Life Insurance Claim Denial

Life insurance attorneys will tell you that the language used in the insurance policy is important to determining coverage. An experienced Insurance Law Attorney will also tell you there are many ways of getting around some of the language in a policy.
Here is a case where the facts were bad but the case still serves as an example of how the courts interpret policy language. The style of the case is Douglas v. Southwestern Life Ins. Co. It is a Tyler Court of Appeals opinion that was issued in 1964.
Here is some of the relevant information.
There were two policies, one in the amount of $50,000.00 and the other in the amount of $40,000.00, that were issued to Sterling B. Douglas in December, 1958 and May, 1960, respectively. To each of these policies was attached a supplementary contract captioned ‘Benefit for Death by Accidental Means’. Among other provisions under this caption the supplementary contract contains this provision:
‘BENEFIT. The Company hereby agrees, subject to the terms and conditions of this contract, that it will pay to the beneficiary designated in the policy Fifty Thousand Dollars in addition to the amount payable under the terms of the policy of it receives due written proof that while this contract was in force the death of the Insured resulted directly from bodily injuries effected exclusively and independently of all other causes through external, violent and accidental means and within 90 days from the date of accident which caused such injuries, of which, other than in the case of drowning or internal injuries revealed by an autopsy, there is a visible contusion or wound on the exterior of the body, provided such death did not result from any of the risks which are expressly excluded herefrom.’
The language is identical in both contracts sued upon except in one the amount is $50,000 and in the other $40,000.
The facts, about which there is no dispute, show that the named insured, Sterling B. Douglas, was involved in an automobile accident on June 4, 1961, in which he received serious and fatal injuries. Immediately upon being admitted to the hospital, he underwent surgery and was operated upon again twice in June, and once in August and September. He was in critical condition down to the date of his death. His physician, during most of the course of his hospitalization, considered it unlikely that he could survive. It was only because of the extraordinary medical measures taken by the medical staff that caused him to live as long as he did and had these measures not been taken he would have probably died within 90 days after the date of the accident. He died on October 2, 1961. This was 120 days after the accident in which he received fatal injuries causing his death. Within 90 days of the date of the accident the agent of the Company was notified and was told by the doctor and Mrs. Douglas that the insured would not and could not survive his injuries.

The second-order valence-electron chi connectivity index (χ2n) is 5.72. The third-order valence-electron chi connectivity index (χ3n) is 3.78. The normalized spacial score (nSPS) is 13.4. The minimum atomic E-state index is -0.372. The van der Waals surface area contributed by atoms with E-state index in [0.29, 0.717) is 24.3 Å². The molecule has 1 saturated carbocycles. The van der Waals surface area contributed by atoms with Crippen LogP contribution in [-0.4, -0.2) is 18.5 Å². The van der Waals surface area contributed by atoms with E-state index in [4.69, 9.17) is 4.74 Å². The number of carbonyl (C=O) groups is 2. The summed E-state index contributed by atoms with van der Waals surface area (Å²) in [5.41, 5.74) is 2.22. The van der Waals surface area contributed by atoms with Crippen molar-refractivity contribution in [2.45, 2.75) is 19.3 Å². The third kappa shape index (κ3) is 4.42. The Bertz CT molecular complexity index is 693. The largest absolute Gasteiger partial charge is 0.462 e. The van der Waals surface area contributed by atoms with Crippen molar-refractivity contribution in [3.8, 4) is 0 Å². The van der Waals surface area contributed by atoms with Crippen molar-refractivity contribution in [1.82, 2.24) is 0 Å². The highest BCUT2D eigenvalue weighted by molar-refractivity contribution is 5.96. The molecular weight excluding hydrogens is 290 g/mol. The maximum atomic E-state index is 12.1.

Southwestern paid ordinary benefits but denied liability for accidental death benefits under the supplementary contracts on the ground that the death of the insured within 90 days from the date of the accident was a condition precedent to any liability of appellee under the supplementary contracts. This suit followed, and both parties moved for a summary judgment. The court denied Douglas’s motion and sustained Southwestern’s motion.
This is a suit upon a written contract of insurance and in order for Douglas to recover she must bring herself within the coverage provided for in the contract. To construe the contract as not requiring death to occur within 90 days after the date of the accident would be to ignore the plain words of the policy. Until the conditions prescribed by the terms of the policy had been met there was no obligation on the part of Southwestern.
The policy did not provide for payment by reason of accidental death regardless of the date of death. Rather, the policy limited the payment of accidental death benefits to those that occurred within a 90-day period after the injury that caused death. As the court construed the contract, Southwestern promised payment of accidental death benefits if and only if the death of the insured resulted within 90 days of the accidental injury.
‘The doctrine followed by Texas courts which seems to be well supported by the authorities, is that: ‘The standard accident policies, in addition to the provision for indemnifying the insured, against the results of accidental injuries, generally provide for the payment of a certain sum in the event of his death being caused by accident, provided death occurs within a specified time (usually 90 days) after the occurrence of the accident; and provisions so limiting the time within which death must occur to render the insurer liable, have been held to be valid and binding, and there can be no recovery for the death of the insured if it occurs more than the prescribed time after the accident, although within the terms of the policy.’
The uncontroverted facts show that the accidental injury causing the death of the insured occurred on June 4, 1961, but that the insured did not die until October 2, 1961, approximately 120 days after the accidental injury.
This court had a few pages of additional reasoning but still upheld the summary judgement in favor of Southwestern.